Net Neutrality

What some people, including government officials, may not understand.

Obtained via Google Images from

In a time where misinformation is prevalent and disinformation is pushed to all corners of the Internet, we are at a fork in the road. In one direction, an Internet protected by rules and laws to enforce consumer choice and reduce monopolistic practices; in the other, an Internet ungoverned and controlled by Internet Service Providers such as AT&T and Comcast. Net neutrality is defined as “the concept that broadband Internet service providers should provide nondiscriminatory access to Internet content, platforms, etc., and should not manipulate the transfer of data regardless of its source or destination” [1].

Some opponents of net neutrality feel that the FCC insitituting net neutrality rules or “Title II is “a trojan horse,” primed to unleash “heavy government control of the internet and create marketplace uncertainty.”” [2] Others, like SVP of Verizon Michael E. Glover, claim that “Heavily regulating the Internet for the first time is unnecessary and counterproductive. It is unnecessary because all participants in the Internet ecosystem support an open Internet, and the FCC can address any harmful behavior without taking this radical step.” [3] What Mr. Glover does not realize is that not all participants in the Internet ecosystem support an open Internet because they differ on the definition of “open”.

What the opponents fail to see through their very myopic view of this issue is that Comcast and others have already put in place harmful behavior such as forcing content providers, like Netflix, to pay them for the privilege of allowing data on their network as Comcast claims it’s a “congestion” issue. [4] Comcast, among others, have also instituted data caps per month on their customers. Data caps have been proven to be nothing more than a money grab and do not at all relate to the efficiency of their network or other consumer-based reasons, with Mediacom SVP Joseph Young even admitting that the Internet is like Oreos and “You have to pay extra for double-stuffed”. [5] The problem with that mentality is that it is rooted in the physical production of consumer goods. Data has no such physical production — the economy simply doesn’t apply.

The other issue at hand, one which is very sensitive by its very nature, is that of “he who controls the information, controls the world.” At the point in which Comcast, AT&T, and others, are allowed to effectively shape the Internet traffic at will to their customers, they effectively control the information. They can choose to pick winners and losers of content. They can decide that Republican ideals or Democratic ideals, among many other philosophies, are the only ones they will allow on their network. They can decide that Christianity is the only religion allowed to be researched on their network. They can decide — anything. As consumers, if we had effective choice of our Internet providers, this would lessen the issue some because we would then simply go to another provider, one that provides neutral access to information. However, a large portion of people in the United States live where there is a single choice for Internet access. Single choice is the same as no choice, thus a monopoly. Monopolies do harm in two main ways: 1) innovation grinds to a halt; and 2) the consumer ends up paying whatever the monopoly decides and takes whatever quality of service the monopoly decides.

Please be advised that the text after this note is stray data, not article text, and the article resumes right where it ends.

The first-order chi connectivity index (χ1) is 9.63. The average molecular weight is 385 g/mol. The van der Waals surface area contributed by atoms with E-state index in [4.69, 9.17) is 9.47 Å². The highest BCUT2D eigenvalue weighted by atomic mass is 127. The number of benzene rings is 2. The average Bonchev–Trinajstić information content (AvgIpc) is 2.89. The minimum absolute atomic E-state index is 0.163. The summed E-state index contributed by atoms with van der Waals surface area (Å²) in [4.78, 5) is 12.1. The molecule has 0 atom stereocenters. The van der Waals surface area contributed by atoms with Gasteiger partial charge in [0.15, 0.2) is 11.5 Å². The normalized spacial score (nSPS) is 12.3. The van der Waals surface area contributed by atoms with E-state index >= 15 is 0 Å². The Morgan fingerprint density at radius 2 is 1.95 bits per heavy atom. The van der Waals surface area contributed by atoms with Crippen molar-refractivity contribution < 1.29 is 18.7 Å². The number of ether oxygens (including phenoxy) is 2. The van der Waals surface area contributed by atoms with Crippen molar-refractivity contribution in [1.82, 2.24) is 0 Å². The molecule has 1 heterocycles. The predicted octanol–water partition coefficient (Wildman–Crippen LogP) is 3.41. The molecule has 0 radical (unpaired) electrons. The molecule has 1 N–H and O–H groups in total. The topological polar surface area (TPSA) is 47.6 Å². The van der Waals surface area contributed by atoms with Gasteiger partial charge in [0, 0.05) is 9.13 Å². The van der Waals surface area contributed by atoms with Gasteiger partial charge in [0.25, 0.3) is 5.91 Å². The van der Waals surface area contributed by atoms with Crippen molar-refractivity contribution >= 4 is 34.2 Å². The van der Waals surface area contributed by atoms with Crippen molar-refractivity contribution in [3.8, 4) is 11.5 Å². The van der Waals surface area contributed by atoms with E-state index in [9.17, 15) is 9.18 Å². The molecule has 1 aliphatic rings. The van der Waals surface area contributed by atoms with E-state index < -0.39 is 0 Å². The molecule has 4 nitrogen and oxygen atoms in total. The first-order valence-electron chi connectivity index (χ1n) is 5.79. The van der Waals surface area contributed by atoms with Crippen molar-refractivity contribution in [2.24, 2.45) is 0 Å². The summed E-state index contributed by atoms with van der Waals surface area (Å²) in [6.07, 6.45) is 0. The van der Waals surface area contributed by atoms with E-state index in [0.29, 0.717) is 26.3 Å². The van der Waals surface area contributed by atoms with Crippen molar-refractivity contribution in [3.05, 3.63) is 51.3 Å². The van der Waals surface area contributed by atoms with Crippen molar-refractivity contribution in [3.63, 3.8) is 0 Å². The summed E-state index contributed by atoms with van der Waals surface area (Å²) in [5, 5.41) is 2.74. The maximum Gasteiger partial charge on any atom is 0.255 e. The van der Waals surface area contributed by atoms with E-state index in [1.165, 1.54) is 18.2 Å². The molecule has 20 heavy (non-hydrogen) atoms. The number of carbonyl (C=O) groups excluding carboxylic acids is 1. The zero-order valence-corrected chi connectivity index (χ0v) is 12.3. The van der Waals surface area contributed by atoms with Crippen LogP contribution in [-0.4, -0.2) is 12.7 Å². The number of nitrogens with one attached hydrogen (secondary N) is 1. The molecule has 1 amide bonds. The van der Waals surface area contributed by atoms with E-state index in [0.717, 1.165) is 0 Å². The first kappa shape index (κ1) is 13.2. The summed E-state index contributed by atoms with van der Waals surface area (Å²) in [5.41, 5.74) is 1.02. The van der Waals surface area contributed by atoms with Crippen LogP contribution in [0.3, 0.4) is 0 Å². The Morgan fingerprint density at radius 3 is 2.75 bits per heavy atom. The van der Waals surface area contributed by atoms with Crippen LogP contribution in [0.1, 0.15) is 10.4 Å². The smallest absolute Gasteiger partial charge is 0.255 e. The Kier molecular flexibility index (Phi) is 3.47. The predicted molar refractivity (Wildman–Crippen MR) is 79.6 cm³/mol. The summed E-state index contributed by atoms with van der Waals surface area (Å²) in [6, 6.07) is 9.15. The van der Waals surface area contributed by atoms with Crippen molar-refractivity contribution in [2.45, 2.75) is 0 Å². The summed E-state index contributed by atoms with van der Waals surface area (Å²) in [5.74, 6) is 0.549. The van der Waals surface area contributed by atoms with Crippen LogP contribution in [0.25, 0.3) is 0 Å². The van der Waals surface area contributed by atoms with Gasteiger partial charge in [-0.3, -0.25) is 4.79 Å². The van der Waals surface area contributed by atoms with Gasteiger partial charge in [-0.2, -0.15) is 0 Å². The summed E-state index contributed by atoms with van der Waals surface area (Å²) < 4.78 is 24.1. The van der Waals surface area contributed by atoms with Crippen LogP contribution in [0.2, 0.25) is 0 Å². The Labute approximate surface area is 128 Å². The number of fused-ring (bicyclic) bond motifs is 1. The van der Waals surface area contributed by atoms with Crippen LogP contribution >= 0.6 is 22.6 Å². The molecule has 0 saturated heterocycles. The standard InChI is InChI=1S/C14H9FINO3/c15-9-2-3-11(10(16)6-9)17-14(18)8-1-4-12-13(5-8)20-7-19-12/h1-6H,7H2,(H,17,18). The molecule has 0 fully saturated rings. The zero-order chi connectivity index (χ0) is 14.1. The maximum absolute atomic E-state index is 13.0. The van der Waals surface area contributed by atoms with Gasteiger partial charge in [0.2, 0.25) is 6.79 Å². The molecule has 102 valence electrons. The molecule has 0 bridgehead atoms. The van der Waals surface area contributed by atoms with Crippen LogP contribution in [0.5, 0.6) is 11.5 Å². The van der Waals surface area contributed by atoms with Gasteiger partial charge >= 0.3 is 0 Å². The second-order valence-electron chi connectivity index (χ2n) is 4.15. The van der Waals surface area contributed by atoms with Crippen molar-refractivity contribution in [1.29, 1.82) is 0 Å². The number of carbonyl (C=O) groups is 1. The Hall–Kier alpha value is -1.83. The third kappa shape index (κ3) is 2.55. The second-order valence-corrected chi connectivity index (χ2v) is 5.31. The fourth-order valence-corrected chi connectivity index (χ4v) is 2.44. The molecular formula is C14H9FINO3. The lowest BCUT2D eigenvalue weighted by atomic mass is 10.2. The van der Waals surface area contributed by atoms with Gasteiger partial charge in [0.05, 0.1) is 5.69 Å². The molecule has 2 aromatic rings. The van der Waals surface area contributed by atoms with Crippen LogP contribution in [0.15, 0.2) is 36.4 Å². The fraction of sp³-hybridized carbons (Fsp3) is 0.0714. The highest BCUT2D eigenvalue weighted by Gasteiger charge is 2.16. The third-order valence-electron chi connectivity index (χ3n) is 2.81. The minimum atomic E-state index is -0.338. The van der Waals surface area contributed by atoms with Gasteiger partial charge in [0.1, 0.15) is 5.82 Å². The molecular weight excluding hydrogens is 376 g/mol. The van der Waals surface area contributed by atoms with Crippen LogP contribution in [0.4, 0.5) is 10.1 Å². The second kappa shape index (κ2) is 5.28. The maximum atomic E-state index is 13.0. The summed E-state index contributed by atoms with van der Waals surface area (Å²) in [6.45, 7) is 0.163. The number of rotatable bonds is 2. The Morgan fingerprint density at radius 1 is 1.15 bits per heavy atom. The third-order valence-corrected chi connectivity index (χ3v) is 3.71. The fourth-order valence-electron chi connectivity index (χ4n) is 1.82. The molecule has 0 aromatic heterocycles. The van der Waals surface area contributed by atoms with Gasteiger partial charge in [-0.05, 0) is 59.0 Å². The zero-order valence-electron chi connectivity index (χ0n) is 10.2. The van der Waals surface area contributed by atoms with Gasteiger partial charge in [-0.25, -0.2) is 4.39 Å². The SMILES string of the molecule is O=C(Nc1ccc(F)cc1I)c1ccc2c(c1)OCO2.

The reason Title II exists, and the TCA1996, is to provide a governance over physical communication monopolies such as the wired telephone system or coaxial cable system. [6][7] The Internet infrastructure is very close to being in that category and is in that category for millions of people in the United States. Title II protects consumer interest by not allowing monopolies to price gouge or provide sub-standard quality of service. Net neutrality is a way of providing rules similar to that of Title II, without moving Internet services into Title II territory completely. It provides the notion that Internet providers cannot interfere in any way with the integrity of data or packets between the source and the destination. This means that the providers cannot choose winners and losers of content providers. It means Comcast cannot limit which websites their customers can view or which service, such as Hulu or Netflix, are available or have priority. Simply put, it keeps choice of services in the hands of consumers especially when they have no choice of the access to those services.

Lastly, net neutrality keeps the Internet a level playing field for existing businesses and new entrepreneurs. Without net neutrality, paid prioritization of services becomes the standard and will ultimately push out any small businesses that cannot afford to have their services move to the top of the heap that providers will allow. [8] The current FCC net neutrality rules in place protect small businesses and consumers alike, however, with the new Donald Trump administration, it is currently unclear which direction it will go, but “The make-up of Trump’s FCC transition team is among the biggest clues that a reversal of federal policy is likely. His appointees include Roslyn Layton, Jeffrey Eisenach, and Mark Jamison, all of whom have argued against the existing net neutrality rules.” [9]

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